To Perth and BackI set off in the rain, confident (well, sort of) that the forecast was right, and that Perthshire would be basking in summer sunshine. As I crossed Rannoch Moor and looked at the grey horizon, my confidence started to wane and dropping down into Killin it vanished. First stop was abandoned, as I didn't fancy getting wet. However, by the time I reached the far end of Loch Tay, the rain had gone and the sun was starting to shine.
AberfeldyAberfeldy is a Victorian watering hole at the eastern end of Loch Tay. It has therefore been a tourist trap for the better paty of 200 years, and still attracts coach loads every day throughout the summer months. Fortunately, I think I was early enough to avoid most of them, but the town was far from quiet! The town is, in reality, nothing special. A typical Victorian mish-mash of Architecture, the Hotels being the grandest buildings, while the houses at the western end of the main street are fairly ordinary terraces built of the local stone. Unfortunately, I missed the Tay Bridge to the north, until I was back in the car and so didn't get a picture, but below is a shot up the main street.
PerthAfter crossing through the Perthshire Hills, and driving through the picturesque Glen Almond, I arrived in Perth. It is, as a Victorian may have described it, a 'fair city on the banks of the Tay'. Again, much of the Architecture is from that era, and yet there are some exceptional buildings to see. I wandered through the city centre, browsed the shops, ate my lunch on the banks of the River Tay and found the Medieval Parish Church of St John and the much newer Episcopal Cathedral of St Ninian.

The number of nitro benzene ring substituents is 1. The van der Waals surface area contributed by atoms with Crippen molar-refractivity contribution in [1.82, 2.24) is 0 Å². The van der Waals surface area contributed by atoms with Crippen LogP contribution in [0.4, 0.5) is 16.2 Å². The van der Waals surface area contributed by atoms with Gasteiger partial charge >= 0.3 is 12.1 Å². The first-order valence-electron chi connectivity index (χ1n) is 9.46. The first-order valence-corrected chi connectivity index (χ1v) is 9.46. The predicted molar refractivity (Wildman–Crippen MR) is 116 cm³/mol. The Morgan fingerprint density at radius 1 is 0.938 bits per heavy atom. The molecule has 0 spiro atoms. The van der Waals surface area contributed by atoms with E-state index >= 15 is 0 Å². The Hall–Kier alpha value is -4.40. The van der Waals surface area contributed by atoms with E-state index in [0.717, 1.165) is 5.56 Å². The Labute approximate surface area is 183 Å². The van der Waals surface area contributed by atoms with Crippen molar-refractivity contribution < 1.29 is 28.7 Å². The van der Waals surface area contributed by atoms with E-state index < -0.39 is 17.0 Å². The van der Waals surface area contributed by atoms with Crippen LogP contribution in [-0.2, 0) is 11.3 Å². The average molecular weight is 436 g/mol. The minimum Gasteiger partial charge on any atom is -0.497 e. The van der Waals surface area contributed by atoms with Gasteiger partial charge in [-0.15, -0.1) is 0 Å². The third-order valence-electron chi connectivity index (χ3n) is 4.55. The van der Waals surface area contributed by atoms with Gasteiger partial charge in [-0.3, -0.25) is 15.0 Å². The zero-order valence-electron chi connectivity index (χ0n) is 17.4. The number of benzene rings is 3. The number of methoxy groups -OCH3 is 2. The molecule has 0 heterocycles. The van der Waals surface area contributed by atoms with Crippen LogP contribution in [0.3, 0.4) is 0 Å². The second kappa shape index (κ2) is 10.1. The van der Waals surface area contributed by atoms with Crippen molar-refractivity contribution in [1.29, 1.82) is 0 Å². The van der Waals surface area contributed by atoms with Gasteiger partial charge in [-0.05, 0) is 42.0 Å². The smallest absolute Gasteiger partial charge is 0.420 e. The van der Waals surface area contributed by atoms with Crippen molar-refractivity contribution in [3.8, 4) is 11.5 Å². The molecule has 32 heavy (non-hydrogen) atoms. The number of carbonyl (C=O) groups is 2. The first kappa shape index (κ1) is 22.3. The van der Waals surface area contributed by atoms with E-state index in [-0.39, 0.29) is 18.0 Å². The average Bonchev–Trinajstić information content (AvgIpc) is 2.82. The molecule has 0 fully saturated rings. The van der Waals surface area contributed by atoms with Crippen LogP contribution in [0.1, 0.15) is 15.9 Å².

Considering the importance of the city as the historic crossing point of the River Tay, it is perhaps surprising that there are only two road bridges across the river. The older bridge is Perth Bridge, built in 1766 after over a century without a bridge - the medieval structure which had stood for 4 centuries was replaced in 1616 by a structure which lasted a mere 5 years. A little further downstream is the Queens Bridge, which replaced the older Victoria Bridge in 1960.
Elsewhere in the city, the mellow buff-stone terraces rise to four or even five stories, with shops at street level, and are interspersed with public buildings of varying architectural quality. In the northern suburbs, the Black Watch Museum is housed in a former 'castle', with a leafy park stretching back to the river. But, it is the river itself which always steals the show in Perth, with it's wide parks on and tree-lined banks it is Perth's greatest asset.